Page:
[iOS] Checksum protect Save Data

Dom818

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Along with being a developer for iOS, I have also taught myself how to hack iOS games. The games I am creating with iStencyl seem to have no protection on the save data at all. It is very easy, for me at least, to edit and cheat on the iStencyl games.

Is there a way to protect the data from hacking, maybe using checksums or even time stamps? This would greatly reduce the chance for hackers to access and mess up the data.

« Last Edit: September 10, 2012, 05:07:08 am by Dom818 »

marcwilhelm

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This especially is a concern for all of us who making Freemium or Free to Play games (the top grossing games in iOS & Android are dominated by these) using in game currency, virtual goods and oftentimes, persistent worlds.

Games that utilize a consumable "energy" metric to pause a players progress while they wait (or pay) for time in the real world to pass would have to check the time passed if a player switches to another app or closes the app.Is there any simple way capture a timestamp from a server or world clock? I apologize for gettings slightly off topic.

Play

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Unfortunately, I can't help with the protection of game data issue. But @marcwilhem

This thread contains discussion of a method of receiving a time stamp from a devices internal clock. For anyone interested in creating a time-based persistent world game with Stencyl (or interested in utilizing time more precisely for consistentency) it should be helpful:

http://community.stencyl.com/index.php?topic=9598.0

However, there is no protection against modifying that time value; any player can modify their devices clock to speed up processes. And players as knowledgeable as the OP will still easily be able to modify it, as well as any game atteibute's value, directly. I too would like to know if there is a simple way to retrieve a secure time value from a server.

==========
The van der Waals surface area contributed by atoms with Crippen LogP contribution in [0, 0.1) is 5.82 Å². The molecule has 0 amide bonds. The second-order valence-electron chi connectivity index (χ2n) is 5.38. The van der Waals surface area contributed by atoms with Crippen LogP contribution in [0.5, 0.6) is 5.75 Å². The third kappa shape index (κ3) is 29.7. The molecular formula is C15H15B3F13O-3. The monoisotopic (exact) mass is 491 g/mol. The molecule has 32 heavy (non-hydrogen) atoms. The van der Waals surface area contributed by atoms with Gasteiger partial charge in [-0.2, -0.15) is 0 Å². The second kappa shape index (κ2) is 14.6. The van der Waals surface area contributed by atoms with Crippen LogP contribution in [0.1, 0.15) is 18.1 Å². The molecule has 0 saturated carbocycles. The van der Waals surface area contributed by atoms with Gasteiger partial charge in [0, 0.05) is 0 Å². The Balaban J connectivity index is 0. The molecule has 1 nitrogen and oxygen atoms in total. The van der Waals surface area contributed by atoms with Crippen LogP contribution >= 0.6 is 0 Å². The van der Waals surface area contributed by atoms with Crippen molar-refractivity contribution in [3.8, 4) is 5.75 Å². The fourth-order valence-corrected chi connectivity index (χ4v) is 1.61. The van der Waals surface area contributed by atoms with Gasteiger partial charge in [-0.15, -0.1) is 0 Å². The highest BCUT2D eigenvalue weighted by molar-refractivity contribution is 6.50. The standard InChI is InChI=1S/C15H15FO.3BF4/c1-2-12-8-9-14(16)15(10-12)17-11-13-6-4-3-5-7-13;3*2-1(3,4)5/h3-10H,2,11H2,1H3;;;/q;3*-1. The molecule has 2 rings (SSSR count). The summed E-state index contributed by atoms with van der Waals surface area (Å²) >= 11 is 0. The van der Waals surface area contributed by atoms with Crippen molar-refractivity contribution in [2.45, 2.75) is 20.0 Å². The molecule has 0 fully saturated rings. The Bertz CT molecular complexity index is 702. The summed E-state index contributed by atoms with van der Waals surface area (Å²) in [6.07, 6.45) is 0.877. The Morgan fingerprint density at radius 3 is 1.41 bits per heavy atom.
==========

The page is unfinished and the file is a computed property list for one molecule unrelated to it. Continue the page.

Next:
Sunflower

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Well, once you have a way to reasonably secure your save data, you can also include the time of saving as well. Of course, player can set the device clock to some time later or so, but once the game is run, the later time is stored. What is the advantage of that?

Well, when the device time is *earlier* than the saved one, you can be pretty sure that someone tampered with device clock (with exception of time change >.<). How would you proceed with that, I don't know, but there's still a possibility of detecting time hacks (unless player decides not to switch the device clock back to original state, but most of users probably wouldn't bother with time-changing when the game doesn't accept going back in time, I suppose O.o')

marcwilhelm

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@Play - Thank you that is very helpful. A secure server would be better of course. I'll probably take the risk and use the device clock for now unless someone figures out a way to reach a clock server.

@Sunflower - That's a good point if the item is earned and timestamped, the player couldn't safely use it without being able to be detected until that time in the future which I suppose defeats the purpose of clock cheating in the first place if you have to wait to use it anyway to reset the device clock correctly. (where's Doc Brown when you need him?) But the advantage of a player changing the clock on their device to a later point in time is that they could fast forward through game mechanics and systems that the designer wants to require the player to either wait or purchase a virtual good to get through and reap the reward that they were say harvesting or supposed to have to wait for, for some fictional reason. The most common is "energy" or in F2P racing games "Fuel" that is depleted with each race but restores over time or can alternately be bought with an in-game purchase so the player can keep playing without having to wait.

Clock exploits like this would not be something to worry about with the casual player unless there were a trading system or if the it were possible for players to sell their progress or game currency to one another. But if this is happening your game is likely a hit...You know you hit the big time when they are being exploited or pirated :) A much bigger danger for us is obscurity.

@Dom818 Sorry for derailing this thread. Curious to get your h4x0r thoughts on time exploits and such. It seems that this is a bit of an edge case concern. To make a successful game you have to sell thousands of copies and I doubt seriously that .1% of those downloads would be by cheaters.

BTW with Stencyl 3.0 since it is using a different language as the base, perhaps it will have some added security?